Long-term trends of the black carbon concentrations in the Canadian Arctic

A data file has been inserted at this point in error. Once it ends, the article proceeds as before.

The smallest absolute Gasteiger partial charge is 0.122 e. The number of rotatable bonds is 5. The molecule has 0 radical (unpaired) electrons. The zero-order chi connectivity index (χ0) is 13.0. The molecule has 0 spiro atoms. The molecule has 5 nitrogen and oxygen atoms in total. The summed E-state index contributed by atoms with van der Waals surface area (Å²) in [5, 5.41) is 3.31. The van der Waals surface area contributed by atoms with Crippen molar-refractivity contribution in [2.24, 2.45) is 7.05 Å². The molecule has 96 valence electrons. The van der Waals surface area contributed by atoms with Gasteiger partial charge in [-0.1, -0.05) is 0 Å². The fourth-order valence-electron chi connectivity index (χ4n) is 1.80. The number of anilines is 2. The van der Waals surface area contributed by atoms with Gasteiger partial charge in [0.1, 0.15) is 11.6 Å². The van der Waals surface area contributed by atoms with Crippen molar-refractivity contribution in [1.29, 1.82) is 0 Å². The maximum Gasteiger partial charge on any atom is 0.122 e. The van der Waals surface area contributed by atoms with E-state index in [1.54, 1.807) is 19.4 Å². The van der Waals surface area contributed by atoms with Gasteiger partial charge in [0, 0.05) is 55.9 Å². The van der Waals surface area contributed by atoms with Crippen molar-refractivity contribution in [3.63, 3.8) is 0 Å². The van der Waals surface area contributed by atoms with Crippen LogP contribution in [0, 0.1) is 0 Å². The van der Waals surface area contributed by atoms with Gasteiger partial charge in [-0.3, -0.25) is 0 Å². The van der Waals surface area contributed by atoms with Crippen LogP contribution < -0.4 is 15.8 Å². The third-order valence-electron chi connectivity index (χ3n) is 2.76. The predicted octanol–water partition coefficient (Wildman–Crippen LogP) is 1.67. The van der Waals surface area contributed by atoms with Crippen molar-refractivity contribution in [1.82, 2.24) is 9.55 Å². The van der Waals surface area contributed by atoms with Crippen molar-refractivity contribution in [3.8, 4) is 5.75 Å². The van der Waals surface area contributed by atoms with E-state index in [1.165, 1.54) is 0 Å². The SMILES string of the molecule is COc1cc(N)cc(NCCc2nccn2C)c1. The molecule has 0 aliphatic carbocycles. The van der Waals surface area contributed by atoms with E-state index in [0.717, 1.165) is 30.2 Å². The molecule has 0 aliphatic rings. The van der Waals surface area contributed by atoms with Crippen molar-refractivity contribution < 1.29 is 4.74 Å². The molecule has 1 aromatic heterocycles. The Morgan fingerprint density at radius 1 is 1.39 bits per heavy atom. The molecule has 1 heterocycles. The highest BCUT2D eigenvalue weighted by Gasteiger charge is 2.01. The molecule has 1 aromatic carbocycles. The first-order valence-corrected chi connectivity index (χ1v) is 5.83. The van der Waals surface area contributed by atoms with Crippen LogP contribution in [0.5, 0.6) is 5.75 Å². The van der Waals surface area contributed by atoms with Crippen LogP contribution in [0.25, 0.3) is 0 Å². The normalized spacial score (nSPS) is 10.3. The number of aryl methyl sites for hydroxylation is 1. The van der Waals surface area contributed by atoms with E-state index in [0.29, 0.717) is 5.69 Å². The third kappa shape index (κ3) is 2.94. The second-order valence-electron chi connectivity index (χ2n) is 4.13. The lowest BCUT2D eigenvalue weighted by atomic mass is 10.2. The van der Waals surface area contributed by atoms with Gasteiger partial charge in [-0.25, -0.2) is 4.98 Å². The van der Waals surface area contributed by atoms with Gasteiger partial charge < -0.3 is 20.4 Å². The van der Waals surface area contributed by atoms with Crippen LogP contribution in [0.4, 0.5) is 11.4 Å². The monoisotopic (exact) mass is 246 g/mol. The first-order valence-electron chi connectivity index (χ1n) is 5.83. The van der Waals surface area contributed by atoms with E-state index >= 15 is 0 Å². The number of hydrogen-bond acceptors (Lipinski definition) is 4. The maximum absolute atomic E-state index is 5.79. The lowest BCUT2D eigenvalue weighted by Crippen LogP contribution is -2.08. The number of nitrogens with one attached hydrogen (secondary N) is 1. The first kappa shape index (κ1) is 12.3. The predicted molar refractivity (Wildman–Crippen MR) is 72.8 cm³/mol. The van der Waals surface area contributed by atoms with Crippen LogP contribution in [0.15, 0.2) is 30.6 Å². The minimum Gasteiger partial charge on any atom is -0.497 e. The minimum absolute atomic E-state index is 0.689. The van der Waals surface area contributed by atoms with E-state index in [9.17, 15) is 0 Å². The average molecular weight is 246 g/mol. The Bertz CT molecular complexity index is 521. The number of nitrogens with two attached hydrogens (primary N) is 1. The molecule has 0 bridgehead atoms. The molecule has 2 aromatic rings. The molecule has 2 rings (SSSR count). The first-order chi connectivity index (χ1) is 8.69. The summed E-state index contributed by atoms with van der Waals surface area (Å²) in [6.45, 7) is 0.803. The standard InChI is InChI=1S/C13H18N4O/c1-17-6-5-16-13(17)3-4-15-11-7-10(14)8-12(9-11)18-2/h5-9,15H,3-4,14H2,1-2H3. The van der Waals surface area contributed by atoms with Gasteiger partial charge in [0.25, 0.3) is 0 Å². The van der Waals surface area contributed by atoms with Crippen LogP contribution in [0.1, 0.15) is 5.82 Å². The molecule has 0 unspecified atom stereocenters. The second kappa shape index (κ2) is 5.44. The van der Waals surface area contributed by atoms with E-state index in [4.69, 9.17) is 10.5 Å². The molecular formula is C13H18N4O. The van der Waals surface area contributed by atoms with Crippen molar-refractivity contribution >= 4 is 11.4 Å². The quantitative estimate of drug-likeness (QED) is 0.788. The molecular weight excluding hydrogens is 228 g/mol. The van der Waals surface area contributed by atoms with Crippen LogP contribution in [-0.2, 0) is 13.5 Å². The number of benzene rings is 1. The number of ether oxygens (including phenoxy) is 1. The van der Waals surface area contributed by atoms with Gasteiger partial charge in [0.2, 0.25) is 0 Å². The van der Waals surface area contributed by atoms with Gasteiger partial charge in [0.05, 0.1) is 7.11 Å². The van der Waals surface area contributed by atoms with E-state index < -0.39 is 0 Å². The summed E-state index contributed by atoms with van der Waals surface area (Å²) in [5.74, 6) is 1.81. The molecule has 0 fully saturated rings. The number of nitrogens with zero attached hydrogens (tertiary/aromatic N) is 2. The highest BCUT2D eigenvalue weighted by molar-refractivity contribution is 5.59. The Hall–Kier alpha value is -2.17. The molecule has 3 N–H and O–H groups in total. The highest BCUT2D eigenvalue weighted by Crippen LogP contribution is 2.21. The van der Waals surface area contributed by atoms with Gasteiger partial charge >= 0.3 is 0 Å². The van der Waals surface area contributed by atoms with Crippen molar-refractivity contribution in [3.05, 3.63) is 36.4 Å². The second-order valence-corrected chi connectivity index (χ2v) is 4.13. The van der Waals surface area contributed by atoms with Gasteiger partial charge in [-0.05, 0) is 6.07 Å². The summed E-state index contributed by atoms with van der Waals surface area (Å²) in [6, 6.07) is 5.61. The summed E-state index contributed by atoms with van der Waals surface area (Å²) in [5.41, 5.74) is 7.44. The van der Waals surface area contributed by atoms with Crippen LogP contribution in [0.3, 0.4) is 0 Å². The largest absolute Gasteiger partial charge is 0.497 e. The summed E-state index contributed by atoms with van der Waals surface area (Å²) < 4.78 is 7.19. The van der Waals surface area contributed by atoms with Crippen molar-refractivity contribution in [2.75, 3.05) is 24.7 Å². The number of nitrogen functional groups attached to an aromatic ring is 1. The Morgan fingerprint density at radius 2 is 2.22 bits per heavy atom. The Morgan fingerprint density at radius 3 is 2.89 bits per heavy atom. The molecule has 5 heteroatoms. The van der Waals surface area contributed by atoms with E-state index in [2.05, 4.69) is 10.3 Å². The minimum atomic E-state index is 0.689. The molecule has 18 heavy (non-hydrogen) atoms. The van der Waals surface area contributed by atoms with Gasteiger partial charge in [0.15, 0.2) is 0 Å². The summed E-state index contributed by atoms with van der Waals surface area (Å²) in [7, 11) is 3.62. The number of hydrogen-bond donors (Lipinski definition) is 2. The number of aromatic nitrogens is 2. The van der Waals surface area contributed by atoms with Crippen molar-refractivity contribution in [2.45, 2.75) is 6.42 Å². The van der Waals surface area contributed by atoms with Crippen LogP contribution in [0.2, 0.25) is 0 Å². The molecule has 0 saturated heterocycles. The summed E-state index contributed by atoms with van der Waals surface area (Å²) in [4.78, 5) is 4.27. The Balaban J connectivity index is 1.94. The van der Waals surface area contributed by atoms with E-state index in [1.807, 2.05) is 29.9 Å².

[1] During the winter and spring the North American Arctic is impacted by anthropogenic black carbon (BC) in “Arctic Haze” pollution from sources mainly located in Europe and Russia. This black carbon, while suspended in the atmosphere and in surface snow, has a significant effect on radiative forcing of the Arctic atmosphere. Routine ground-level observations of aerosol black carbon by optical absorption have been made at a Canadian Arctic location, Alert (82.5°N, 62.5°W), Nunavut since 1989. A 3-year intensive study was conducted to compare BC obtained by the thermal analysis and optical absorption methods, so that the seasonal variations in the “operational” absorption cross sections of the aerosol could be determined. A time series analysis indicated that black carbon concentrations undergo a strong seasonal variation superimposed upon a long-term trend. The latter shows a decrease of about 55% in BC concentrations between 1989 and 2002 at Alert. Factors responsible for these trends such as changes in emissions and atmospheric transport support the hypothesis that BC emissions from the former USSR are mostly responsible for the observed decreasing trend. Transport from other sectors such as North America and Europe are not as prevalent at Alert.